Until people get to personally know each other instead of just a glimpse from a distance, they will always be judgemental of one another. What will change the misconception will be learning their history or the story behind their character.
Sex workers or as they are harshly called prostitutes are among the lowest rated and respected people on mother earth and no “normal” person will ever want to be associated with them many would no doubt argue.
That said, more than twenty young girls and two boys between the ages of 14 and 17 who sell sex in Hopley and Epworth in order to make a living were in a for a Christmas treat last Saturday courtesy of Protection of Adults and Children Trust (PACT) and entertainment by Gwenyambira Nancy Nasibo Mutize.
Mocked and rejected by society, each of these children who shared their stories during the Christmas lunch in Greencroft, Harare caused even the area’s strong counsellor, Kudzai Kadzombe, to shed a tear or more.
PACT members United States-based Catherine Mhizha, from England Eustina Gudu, Chido Nyatanga, Susan Masvingwa Nyirenda and Chipo Matiza Sibanda took time away from their vacation and spent the day with them.
In equestrian life people hold their horses. In the Middle East they probably hold their camels. Here the sex workers definitely held their thighs and shared a moment or two educating the world on the world’s oldest profession, taking time off from practising and instead showing the compassionate face behind the profession much loathed. It was not only about eating and sharing gifts, but a time of pouring out on how they got into the oldest profession at such an early age, as early as nine years-old.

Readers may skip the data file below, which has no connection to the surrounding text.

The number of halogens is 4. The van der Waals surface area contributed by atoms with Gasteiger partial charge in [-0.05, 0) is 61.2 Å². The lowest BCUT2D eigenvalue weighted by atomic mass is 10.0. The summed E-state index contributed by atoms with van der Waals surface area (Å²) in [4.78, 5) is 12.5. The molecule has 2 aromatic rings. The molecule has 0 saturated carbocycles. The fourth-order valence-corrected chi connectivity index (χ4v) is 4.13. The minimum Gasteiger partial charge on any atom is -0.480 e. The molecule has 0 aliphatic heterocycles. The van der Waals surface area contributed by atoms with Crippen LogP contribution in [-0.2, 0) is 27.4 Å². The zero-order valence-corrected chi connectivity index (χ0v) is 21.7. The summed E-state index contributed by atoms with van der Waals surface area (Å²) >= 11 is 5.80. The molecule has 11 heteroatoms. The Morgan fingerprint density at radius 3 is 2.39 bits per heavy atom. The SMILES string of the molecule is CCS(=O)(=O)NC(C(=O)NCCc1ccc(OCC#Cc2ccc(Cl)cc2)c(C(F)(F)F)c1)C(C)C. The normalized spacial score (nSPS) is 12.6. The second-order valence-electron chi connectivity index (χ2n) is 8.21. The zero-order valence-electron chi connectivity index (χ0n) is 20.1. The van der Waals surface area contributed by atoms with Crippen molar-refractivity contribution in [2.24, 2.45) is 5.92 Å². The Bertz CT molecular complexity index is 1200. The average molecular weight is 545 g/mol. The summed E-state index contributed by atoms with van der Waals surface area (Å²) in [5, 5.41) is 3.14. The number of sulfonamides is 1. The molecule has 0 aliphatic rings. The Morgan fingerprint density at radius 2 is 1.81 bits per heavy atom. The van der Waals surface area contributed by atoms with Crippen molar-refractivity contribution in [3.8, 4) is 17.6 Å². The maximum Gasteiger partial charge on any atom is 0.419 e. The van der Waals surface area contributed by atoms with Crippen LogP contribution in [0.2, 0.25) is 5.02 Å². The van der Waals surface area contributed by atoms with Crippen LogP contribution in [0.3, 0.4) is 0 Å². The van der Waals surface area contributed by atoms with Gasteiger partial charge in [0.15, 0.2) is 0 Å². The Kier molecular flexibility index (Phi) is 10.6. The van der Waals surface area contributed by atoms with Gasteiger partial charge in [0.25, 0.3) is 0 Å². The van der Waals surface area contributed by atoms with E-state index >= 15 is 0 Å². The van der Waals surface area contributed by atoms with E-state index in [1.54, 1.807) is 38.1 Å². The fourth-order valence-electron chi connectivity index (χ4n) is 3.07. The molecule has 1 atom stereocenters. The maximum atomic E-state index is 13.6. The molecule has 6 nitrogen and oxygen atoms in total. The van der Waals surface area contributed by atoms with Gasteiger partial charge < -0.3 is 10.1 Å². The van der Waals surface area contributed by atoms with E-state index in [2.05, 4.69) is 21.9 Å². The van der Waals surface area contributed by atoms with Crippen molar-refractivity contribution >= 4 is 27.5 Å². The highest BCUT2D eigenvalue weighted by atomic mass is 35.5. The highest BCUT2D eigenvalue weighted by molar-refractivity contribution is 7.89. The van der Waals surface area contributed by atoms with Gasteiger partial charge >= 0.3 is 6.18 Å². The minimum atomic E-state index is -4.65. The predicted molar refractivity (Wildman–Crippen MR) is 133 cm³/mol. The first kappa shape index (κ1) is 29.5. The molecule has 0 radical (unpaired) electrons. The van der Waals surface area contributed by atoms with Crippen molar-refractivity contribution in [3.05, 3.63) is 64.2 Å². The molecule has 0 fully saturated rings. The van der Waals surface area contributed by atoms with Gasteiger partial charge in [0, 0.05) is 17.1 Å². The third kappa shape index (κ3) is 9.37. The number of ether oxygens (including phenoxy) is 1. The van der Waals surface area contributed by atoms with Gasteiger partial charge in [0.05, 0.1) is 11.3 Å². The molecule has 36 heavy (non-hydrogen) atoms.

“I used to stay with my mum and my step dad raped me and whenever I told my mother she never believed me, she just brushed it off,” said a 15-year-old who identified herself as Tana.
“Then when she died I ran away from home and went to staying with my friend who introduced me to prostitution at the age of 14. All of us here get paid 50 cents or a maximum of $4 per service.”
Simba who stays in Budiriro also shared his story.
“I look and act feminine so my mother chased me away from home because she defined me as being demonic or cursed. I started sleeping with clients of both sexes, but unlike our female colleagues, our fees are more and we attract more male clients.”
The young girls who share rented rooms paying $30 a month said they plied their trade in bars around Epworth and a night spot in Hopley better known as “Kwa Anthony” where the bar owners allow under aged children to patronise such places.
One girl shared a sad story alleging that she has been sexually abused by police officers after approaching them to report a case of assault by her client.
After sharing their sad stories, they all expressed their wish of living decent lives where they do not get to sell sex for a living. “We do not enjoy what we do, we prefer to go to school and pursue careers. The men who sleep with us are heavy; we experience chest pains and some of them beat us up and refuse to pay us after sex,” said Tana.
Source : The Herald